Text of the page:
The preference for premium products may be increasing among consumers, but that demand does not necessarily correlate with the quality for certain ingredients, including Italian hard cheeses.
According to Arthur Schuman Inc. (ASI), 20 percent of the 463 million pounds of Italian hard cheeses, such as Parmesan, Asiago, and Romano, are forgeries.
“This condition has been going on for decades,” says Bob Wheatley, CEO of Emergent Healthy Living, which manages communications for ASI. ASI estimates that the sale of fake cheeses is growing at 10 percent each year.
Based in Fairfield, New Jersey, ASI controls a quarter of the domestic market for Italian hard cheese, taking the lion’s share over competitors including Kraft, which only accounts 14 percent of the cheese pie.
As the industry leader, the fourth-generation, family-owned business produces its cheeses in Lake Country Dairy in Wisconsin and processes it in Elgin, Illinois, to ensure the product retains its high quality. Conversely, fraudulent—also known as adulterated—cheeses are plumped with starches and anti-caking ingredients like cellulose. While this practice violates FDA regulation, Wheatley says the agency generally focuses more on food safety breaches rather than fraud.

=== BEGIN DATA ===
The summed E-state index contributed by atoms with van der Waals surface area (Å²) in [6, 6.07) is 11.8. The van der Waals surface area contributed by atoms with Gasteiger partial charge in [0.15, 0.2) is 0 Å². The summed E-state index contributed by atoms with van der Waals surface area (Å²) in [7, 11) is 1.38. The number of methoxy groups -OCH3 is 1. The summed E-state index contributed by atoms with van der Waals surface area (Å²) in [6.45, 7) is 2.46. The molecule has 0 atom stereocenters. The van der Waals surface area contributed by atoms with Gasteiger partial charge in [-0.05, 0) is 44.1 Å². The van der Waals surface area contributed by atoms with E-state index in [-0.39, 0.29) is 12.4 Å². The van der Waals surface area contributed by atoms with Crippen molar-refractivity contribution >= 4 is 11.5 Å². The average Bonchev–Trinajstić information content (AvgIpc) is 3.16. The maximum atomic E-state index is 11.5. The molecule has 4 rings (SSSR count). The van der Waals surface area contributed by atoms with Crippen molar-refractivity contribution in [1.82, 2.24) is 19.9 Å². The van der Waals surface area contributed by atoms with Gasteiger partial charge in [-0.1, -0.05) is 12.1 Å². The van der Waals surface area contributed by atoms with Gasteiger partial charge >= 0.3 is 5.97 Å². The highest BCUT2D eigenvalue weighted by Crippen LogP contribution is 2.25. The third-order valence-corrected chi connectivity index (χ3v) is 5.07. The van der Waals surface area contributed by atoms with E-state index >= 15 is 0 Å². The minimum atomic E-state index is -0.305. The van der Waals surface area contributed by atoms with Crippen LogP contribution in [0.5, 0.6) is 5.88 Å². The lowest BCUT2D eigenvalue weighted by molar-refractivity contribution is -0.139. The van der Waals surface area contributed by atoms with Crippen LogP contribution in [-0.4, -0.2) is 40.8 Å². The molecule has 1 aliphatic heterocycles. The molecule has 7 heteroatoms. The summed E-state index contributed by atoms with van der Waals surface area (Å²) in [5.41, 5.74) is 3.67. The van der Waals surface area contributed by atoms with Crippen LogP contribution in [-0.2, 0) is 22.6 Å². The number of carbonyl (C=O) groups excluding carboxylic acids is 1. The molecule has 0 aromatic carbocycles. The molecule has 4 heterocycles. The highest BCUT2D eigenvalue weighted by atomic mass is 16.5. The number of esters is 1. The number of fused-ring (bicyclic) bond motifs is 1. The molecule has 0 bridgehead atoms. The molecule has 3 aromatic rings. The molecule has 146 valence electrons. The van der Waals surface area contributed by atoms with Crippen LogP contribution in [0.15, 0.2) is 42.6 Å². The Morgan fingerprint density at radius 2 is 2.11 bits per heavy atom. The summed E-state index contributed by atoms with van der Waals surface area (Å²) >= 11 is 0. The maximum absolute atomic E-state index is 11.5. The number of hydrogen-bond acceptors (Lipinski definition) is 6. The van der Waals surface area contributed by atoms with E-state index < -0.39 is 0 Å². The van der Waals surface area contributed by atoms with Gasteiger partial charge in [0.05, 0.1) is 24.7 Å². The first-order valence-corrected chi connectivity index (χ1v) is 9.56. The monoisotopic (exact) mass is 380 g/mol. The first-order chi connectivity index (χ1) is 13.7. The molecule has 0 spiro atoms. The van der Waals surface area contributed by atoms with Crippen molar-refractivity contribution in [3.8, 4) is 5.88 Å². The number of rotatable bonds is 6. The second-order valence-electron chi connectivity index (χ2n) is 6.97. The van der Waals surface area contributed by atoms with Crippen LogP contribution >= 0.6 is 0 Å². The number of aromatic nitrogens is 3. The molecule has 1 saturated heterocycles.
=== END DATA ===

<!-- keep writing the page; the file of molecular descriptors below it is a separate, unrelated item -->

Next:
Italian hard cheeses account for $682 million in sales within the foodservice sector alone. Operators may be purchasing fraudulent cheeses without even realizing it.
“Part of the problem is that there are a number of operators that aren’t familiar with the procedures or rules and actually believe they’ve been buying the right product,” says Neal Schuman, CEO of ASI.
Although cheese fraud has been escalating in recent years, Wheatley says, consumers are also becoming more discerning in their food selection.
“There’s been a pervasive shift in the last five years for higher quality,” Wheatley says. An increased demand for premium, unadulterated cheese could spurn operators to pay more attention to their supply.
ASI has the ability to test all grated cheeses like Parmesan and Romano to determine the quality. And Schuman says that partnering with trusted cheese producers and suppliers can help brands ensure that they are serving the real deal.
By Nicole Duncan